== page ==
Automotive fuel prices have risen since late 2008, following the sharp decline over the previous year. As noted in the ‘International Economic Developments’ chapter, global oil prices have continued to rise in recent months. The price increase has been significant for Tapis oil, the relevant benchmark for Australian petrol prices, which has risen by more than 15 per cent since October 2010. The impact on petrol prices of rising oil prices has more than outweighed the effects of the exchange rate appreciation (Graph 5.7).


Labour cost growth picked up during 2010, broadly in line with the Bank's expectations, following low outcomes in the private sector over 2009. This pick-up is consistent with the strengthening in labour market conditions, and a further gradual increase in wage growth is expected as the labour market continues to tighten.

The wage price index (WPI) rose by 1.1 per cent in the September quarter, after rising by 0.8 per cent in the previous quarter. The quarterly outcome partly reflected the effects of the relatively large minimum wage increase in 2010 – which came into effect in July, and followed the minimum wage freeze in 2009 – as well as the broader pick-up in wage growth due to the strengthening in labour market conditions. Over the year to September, the WPI increased by 3.5 per cent, which is slightly below the average since 1997. Private-sector wage growth picked up to 3.5 per cent over the year to September, following subdued growth over 2009 (Graph 5.8). In contrast, public sector wages have grown at a consistently solid pace in recent years, and were 4.0 per cent higher over the year to September. Wage growth has been highest in the utilities and education industries, while Queensland and Western Australia recorded the fastest pace of wage growth across the states over the year to September.

Business surveys and the Bank's liaison suggest that labour cost growth has remained around its average pace (Graph 5.9). Firms are generally not experiencing significant difficulty finding suitable labour at present, although the labour market has tightened and labour shortages have been reported in mining-related industries and for some skilled occupations.

Estimated labour productivity growth has been relatively low for several years. The combination of weak productivity growth and the pick-up in wage growth implies that growth in labour costs per unit of output was relatively high in 2010, following low growth over 2009.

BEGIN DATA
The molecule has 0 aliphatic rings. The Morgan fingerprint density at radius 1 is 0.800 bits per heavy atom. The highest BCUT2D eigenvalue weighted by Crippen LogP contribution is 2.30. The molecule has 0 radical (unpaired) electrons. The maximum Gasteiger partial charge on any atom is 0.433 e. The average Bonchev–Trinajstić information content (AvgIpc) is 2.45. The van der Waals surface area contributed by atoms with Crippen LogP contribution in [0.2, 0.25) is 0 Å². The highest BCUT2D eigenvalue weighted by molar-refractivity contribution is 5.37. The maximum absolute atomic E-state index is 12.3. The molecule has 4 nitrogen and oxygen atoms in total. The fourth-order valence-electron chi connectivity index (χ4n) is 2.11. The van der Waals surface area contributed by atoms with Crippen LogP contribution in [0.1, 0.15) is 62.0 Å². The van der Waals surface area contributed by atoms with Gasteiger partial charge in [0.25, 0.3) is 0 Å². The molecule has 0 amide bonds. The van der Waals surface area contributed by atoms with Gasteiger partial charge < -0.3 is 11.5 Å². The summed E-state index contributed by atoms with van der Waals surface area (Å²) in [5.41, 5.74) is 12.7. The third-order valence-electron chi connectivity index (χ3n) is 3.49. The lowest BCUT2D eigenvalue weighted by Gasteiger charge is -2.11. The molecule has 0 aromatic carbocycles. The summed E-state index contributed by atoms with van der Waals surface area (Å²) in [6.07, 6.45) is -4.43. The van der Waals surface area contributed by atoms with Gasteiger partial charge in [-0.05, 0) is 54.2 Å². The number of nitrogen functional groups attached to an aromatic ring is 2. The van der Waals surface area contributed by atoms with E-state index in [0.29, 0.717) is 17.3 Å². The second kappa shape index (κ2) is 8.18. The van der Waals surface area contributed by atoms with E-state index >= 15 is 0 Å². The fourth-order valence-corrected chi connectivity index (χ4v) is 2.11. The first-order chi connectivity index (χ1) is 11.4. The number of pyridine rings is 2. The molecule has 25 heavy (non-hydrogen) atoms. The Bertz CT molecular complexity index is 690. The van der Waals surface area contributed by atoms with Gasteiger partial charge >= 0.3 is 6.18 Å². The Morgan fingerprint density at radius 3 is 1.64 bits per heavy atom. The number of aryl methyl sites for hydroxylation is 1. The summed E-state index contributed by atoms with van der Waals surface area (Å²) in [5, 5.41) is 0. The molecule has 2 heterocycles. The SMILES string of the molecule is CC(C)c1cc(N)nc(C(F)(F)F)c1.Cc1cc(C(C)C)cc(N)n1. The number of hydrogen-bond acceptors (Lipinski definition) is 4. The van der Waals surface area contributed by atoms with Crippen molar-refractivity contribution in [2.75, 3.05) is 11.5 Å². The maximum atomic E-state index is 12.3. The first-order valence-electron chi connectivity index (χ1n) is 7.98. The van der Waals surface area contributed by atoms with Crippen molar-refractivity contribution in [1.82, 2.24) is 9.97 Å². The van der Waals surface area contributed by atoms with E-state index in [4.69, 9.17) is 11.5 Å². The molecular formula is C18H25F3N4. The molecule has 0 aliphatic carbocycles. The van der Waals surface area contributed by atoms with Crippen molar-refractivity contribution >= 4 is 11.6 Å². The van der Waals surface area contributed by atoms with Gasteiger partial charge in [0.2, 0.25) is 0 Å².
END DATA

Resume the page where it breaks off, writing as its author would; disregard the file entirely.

Producer prices rose by around 3–4 per cent at the different stages of production over 2010, after falling over 2009 (Graph 5.10). In the December quarter, however, producer prices were broadly flat at all stages of production, with rising domestic prices offset by falling import prices. Imported producer prices fell by around 3–4 per cent in the quarter at each stage of production, with the exchange rate appreciation more than offsetting upward pressure stemming from rising commodity prices.

Inflation Expectations

There was a sharp increase in consumer inflation expectations in the Melbourne Institute's January survey, which may reflect expectations of large increases in fruit and vegetable prices following the floods (Graph 5.11). Medium-term inflation expectations derived from financial markets have risen more modestly over recent months, with the indexed bond measure around its average over the inflation-targeting period. Union officials have raised their near-term inflation expectations slightly, but their medium-term expectations are unchanged (Table 5.2). Market economists surveyed by the Bank are forecasting headline inflation to remain at, or a little above, the top of the medium-term target over the next couple of years, before declining to around 2¾ per cent. In contrast, business survey measures of expected selling prices in the near term remain below average levels.